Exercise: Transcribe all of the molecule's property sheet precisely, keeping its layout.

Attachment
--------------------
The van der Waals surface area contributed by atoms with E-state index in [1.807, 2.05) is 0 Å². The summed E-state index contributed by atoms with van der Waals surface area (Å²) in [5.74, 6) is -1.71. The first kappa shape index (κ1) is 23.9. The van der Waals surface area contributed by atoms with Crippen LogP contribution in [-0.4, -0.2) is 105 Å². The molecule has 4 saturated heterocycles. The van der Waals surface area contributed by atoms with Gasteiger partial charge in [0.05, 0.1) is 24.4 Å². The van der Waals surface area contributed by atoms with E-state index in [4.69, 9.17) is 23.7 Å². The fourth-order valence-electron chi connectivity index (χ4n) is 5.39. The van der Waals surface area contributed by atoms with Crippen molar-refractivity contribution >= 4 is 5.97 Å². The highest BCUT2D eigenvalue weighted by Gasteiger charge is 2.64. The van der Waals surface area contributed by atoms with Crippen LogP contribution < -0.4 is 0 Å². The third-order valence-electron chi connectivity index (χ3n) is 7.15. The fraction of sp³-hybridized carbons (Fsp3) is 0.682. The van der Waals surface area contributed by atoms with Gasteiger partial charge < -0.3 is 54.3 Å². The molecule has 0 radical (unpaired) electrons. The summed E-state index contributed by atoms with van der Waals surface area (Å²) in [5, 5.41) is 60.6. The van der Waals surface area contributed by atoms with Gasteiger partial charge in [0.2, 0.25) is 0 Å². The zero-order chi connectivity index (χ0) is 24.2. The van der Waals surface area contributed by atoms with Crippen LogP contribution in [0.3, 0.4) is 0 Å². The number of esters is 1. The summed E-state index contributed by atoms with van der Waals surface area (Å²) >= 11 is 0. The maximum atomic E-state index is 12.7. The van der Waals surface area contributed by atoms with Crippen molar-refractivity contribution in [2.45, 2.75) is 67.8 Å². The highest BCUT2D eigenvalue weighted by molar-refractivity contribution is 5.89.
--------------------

The van der Waals surface area contributed by atoms with E-state index in [1.807, 2.05) is 0 Å². The summed E-state index contributed by atoms with van der Waals surface area (Å²) in [5.74, 6) is -1.71. The first kappa shape index (κ1) is 23.9. The van der Waals surface area contributed by atoms with Crippen LogP contribution in [-0.4, -0.2) is 105 Å². The molecule has 4 saturated heterocycles. The van der Waals surface area contributed by atoms with Gasteiger partial charge in [0.05, 0.1) is 24.4 Å². The van der Waals surface area contributed by atoms with E-state index in [4.69, 9.17) is 23.7 Å². The fourth-order valence-electron chi connectivity index (χ4n) is 5.39. The van der Waals surface area contributed by atoms with Crippen molar-refractivity contribution >= 4 is 5.97 Å². The highest BCUT2D eigenvalue weighted by Gasteiger charge is 2.64. The van der Waals surface area contributed by atoms with Crippen LogP contribution < -0.4 is 0 Å². The third-order valence-electron chi connectivity index (χ3n) is 7.15. The fraction of sp³-hybridized carbons (Fsp3) is 0.682. The van der Waals surface area contributed by atoms with Gasteiger partial charge < -0.3 is 54.3 Å². The molecule has 0 radical (unpaired) electrons. The summed E-state index contributed by atoms with van der Waals surface area (Å²) in [5, 5.41) is 60.6. The van der Waals surface area contributed by atoms with Gasteiger partial charge in [0.2, 0.25) is 0 Å². The zero-order chi connectivity index (χ0) is 24.2. The van der Waals surface area contributed by atoms with Crippen LogP contribution in [0.3, 0.4) is 0 Å². The number of esters is 1. The summed E-state index contributed by atoms with van der Waals surface area (Å²) >= 11 is 0. The maximum atomic E-state index is 12.7. The van der Waals surface area contributed by atoms with Crippen molar-refractivity contribution in [2.45, 2.75) is 67.8 Å². The highest BCUT2D eigenvalue weighted by molar-refractivity contribution is 5.89.